Mediation is encouraged

Some parents use mediation to help them reach an agreement.  The court strongly encourages parents to work on reaching an agreement, unless there are safety concerns.  Before a parent can ask the court to become involved, that parent has to attend a meeting with a mediator to see if mediation could help.  This is called a MIAMs appointment.  The other parent will receive a separate invitation to mediation but if they refuse to participate, then mediation can go no further.

If you have your own or a mediated agreement, you can simply work with that.  It can be hard to obtain a court order simply to confirm that agreement as the Children Act 1989 says an order should only be made where that is better for the child than no order.

How to Sort Children Arrangements on Relationship Breakdown

Making a Court Application and the role of CAFCASS

If you have been unable to reach an agreement and have a MIAMs certificate, you can make a court application.  The application should be sent to the Family Court covering the area where the child lives.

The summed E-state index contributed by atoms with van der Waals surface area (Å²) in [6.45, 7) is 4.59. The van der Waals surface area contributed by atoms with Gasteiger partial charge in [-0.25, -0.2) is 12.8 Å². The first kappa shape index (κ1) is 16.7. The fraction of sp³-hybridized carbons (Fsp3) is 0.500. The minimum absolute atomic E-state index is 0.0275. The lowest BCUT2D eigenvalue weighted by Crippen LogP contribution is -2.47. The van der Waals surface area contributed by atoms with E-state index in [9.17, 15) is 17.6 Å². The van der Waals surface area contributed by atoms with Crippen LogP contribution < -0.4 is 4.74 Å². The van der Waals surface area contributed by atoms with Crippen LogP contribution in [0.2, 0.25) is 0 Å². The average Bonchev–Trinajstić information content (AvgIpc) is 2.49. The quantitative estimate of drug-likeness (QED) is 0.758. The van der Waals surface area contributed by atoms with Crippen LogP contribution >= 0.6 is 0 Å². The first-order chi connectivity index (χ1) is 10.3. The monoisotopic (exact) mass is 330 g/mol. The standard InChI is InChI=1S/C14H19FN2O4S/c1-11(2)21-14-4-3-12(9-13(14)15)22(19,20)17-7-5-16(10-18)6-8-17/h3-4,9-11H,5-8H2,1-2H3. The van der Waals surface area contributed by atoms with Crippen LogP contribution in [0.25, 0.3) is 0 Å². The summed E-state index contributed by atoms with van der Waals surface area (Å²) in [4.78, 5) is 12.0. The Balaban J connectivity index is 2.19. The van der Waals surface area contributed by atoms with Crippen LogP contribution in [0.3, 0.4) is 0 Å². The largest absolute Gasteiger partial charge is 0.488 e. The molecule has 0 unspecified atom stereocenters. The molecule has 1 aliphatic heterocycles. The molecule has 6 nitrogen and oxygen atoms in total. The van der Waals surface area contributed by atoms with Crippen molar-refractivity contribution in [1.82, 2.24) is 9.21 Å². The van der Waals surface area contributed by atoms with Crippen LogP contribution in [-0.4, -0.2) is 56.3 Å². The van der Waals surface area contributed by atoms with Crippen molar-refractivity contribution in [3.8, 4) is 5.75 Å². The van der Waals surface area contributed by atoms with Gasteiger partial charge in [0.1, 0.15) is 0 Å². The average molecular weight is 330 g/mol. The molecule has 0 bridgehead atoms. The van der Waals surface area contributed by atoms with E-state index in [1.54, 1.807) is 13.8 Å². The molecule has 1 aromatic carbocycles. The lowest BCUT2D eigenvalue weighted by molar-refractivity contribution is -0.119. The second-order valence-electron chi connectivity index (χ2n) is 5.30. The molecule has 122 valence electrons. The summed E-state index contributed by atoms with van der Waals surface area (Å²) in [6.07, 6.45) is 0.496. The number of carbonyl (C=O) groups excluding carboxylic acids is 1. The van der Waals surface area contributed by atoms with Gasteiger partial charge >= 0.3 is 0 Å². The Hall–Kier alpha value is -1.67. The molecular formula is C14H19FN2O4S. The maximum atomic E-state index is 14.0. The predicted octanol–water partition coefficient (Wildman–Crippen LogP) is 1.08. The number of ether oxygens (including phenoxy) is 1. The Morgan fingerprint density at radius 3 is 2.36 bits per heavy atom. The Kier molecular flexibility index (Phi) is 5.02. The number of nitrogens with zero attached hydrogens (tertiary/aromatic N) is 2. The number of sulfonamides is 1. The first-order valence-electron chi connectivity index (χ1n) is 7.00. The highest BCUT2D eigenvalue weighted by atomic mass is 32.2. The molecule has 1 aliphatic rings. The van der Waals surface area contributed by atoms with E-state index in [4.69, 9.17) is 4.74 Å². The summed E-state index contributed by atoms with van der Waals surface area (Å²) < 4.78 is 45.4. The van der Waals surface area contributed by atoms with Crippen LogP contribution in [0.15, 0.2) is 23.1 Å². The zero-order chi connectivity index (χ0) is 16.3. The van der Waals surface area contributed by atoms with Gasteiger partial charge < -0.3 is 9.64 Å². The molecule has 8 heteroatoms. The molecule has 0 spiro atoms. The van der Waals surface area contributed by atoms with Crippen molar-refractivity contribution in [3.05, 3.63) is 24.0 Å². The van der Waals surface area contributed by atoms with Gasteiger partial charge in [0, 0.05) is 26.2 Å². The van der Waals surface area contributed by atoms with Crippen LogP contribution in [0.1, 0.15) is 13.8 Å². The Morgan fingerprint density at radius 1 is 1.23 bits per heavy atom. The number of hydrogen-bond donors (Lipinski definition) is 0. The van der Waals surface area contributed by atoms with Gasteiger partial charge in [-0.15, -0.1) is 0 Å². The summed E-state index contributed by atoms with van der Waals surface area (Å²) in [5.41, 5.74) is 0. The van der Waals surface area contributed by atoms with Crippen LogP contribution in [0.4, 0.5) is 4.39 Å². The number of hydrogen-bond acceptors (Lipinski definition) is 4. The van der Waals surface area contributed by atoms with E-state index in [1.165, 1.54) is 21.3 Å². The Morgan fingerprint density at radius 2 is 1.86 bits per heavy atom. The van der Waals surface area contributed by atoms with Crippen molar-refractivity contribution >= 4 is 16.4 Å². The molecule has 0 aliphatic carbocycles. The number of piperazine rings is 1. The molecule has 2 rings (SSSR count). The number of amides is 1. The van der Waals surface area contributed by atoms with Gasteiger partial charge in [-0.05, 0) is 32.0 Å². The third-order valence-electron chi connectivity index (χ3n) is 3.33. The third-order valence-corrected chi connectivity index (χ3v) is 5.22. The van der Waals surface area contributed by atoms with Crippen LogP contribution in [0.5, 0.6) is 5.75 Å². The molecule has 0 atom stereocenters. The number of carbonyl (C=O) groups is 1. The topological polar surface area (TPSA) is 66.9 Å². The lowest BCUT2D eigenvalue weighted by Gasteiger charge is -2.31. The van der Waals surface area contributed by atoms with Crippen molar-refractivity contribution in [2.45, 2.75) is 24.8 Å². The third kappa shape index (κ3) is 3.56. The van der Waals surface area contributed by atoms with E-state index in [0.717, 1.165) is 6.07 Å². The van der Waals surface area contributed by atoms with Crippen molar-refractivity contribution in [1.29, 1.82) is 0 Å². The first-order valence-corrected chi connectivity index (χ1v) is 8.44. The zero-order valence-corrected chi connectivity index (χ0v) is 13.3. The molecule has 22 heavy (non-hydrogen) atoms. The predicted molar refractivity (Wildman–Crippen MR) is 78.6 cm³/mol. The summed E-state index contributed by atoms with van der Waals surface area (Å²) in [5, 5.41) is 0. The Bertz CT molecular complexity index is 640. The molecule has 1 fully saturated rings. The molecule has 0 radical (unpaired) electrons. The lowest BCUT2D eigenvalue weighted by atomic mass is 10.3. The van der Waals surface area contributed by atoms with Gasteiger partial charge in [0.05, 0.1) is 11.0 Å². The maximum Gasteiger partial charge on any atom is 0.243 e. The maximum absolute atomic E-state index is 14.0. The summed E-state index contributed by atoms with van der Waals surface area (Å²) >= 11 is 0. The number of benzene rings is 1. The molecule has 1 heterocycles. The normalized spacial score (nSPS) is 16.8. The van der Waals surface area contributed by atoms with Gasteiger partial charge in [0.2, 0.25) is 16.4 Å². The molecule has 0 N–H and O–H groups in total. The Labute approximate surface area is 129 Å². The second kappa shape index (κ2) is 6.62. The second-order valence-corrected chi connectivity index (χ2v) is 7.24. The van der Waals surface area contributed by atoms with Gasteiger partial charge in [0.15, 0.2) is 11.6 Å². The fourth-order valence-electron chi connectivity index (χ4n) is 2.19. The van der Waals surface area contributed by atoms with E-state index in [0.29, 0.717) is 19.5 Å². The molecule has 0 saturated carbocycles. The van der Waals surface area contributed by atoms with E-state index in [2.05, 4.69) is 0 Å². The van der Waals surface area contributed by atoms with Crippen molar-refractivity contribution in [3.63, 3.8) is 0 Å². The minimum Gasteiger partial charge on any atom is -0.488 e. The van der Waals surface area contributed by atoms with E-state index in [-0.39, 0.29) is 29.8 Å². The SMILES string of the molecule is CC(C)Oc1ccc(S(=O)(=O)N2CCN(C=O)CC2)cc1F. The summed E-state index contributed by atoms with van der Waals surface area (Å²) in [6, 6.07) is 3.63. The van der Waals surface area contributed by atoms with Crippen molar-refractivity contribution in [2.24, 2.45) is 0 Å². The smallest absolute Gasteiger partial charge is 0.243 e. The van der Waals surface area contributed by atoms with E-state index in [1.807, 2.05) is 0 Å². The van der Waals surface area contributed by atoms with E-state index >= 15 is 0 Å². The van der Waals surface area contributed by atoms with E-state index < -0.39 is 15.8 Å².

The court then sets a date for the first hearing (FHDRA) and also sends a copy of your application to CAFCASS.  Someone from CAFCASS will then speak to you and to the other parent by telephone.  CAFCASS is a body that works within the court system in children cases.  CAFFASS is responsible for drawing up a safeguarding letter which involves checks with the Police and Social Services to make the court aware of any safety concerns.  You will normally be sent a copy of that letter before the first hearing.